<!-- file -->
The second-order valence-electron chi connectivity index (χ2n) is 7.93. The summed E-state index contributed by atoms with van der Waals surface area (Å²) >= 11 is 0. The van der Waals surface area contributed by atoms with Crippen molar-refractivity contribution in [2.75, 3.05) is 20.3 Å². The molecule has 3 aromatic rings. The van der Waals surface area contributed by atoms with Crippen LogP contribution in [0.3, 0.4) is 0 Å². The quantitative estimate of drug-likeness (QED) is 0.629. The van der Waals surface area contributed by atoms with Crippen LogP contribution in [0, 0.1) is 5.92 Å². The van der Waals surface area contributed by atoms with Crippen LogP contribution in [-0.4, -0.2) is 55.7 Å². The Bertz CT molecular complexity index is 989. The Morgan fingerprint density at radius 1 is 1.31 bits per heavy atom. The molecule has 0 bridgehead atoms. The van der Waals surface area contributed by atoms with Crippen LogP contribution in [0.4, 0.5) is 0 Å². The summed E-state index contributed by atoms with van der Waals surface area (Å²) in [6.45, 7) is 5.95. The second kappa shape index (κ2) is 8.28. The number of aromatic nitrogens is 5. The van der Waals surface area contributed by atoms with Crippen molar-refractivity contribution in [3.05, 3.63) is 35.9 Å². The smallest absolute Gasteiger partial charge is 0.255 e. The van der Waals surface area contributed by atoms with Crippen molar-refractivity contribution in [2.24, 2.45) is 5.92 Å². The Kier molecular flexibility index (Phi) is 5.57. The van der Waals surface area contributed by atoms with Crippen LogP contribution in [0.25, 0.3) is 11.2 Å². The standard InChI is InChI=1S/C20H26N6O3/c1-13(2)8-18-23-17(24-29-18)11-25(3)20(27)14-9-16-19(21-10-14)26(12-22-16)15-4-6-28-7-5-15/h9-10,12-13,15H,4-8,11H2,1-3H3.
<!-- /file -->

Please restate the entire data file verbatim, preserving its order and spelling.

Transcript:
The second-order valence-electron chi connectivity index (χ2n) is 7.93. The summed E-state index contributed by atoms with van der Waals surface area (Å²) >= 11 is 0. The van der Waals surface area contributed by atoms with Crippen molar-refractivity contribution in [2.75, 3.05) is 20.3 Å². The molecule has 3 aromatic rings. The van der Waals surface area contributed by atoms with Crippen LogP contribution in [0.3, 0.4) is 0 Å². The quantitative estimate of drug-likeness (QED) is 0.629. The van der Waals surface area contributed by atoms with Crippen LogP contribution in [0, 0.1) is 5.92 Å². The van der Waals surface area contributed by atoms with Crippen LogP contribution in [-0.4, -0.2) is 55.7 Å². The Bertz CT molecular complexity index is 989. The Morgan fingerprint density at radius 1 is 1.31 bits per heavy atom. The molecule has 0 bridgehead atoms. The van der Waals surface area contributed by atoms with Crippen LogP contribution in [0.4, 0.5) is 0 Å². The summed E-state index contributed by atoms with van der Waals surface area (Å²) in [6.45, 7) is 5.95. The second kappa shape index (κ2) is 8.28. The number of aromatic nitrogens is 5. The van der Waals surface area contributed by atoms with Crippen molar-refractivity contribution in [3.05, 3.63) is 35.9 Å². The smallest absolute Gasteiger partial charge is 0.255 e. The van der Waals surface area contributed by atoms with Crippen molar-refractivity contribution in [2.24, 2.45) is 5.92 Å². The Kier molecular flexibility index (Phi) is 5.57. The van der Waals surface area contributed by atoms with Crippen LogP contribution in [0.25, 0.3) is 11.2 Å². The standard InChI is InChI=1S/C20H26N6O3/c1-13(2)8-18-23-17(24-29-18)11-25(3)20(27)14-9-16-19(21-10-14)26(12-22-16)15-4-6-28-7-5-15/h9-10,12-13,15H,4-8,11H2,1-3H3.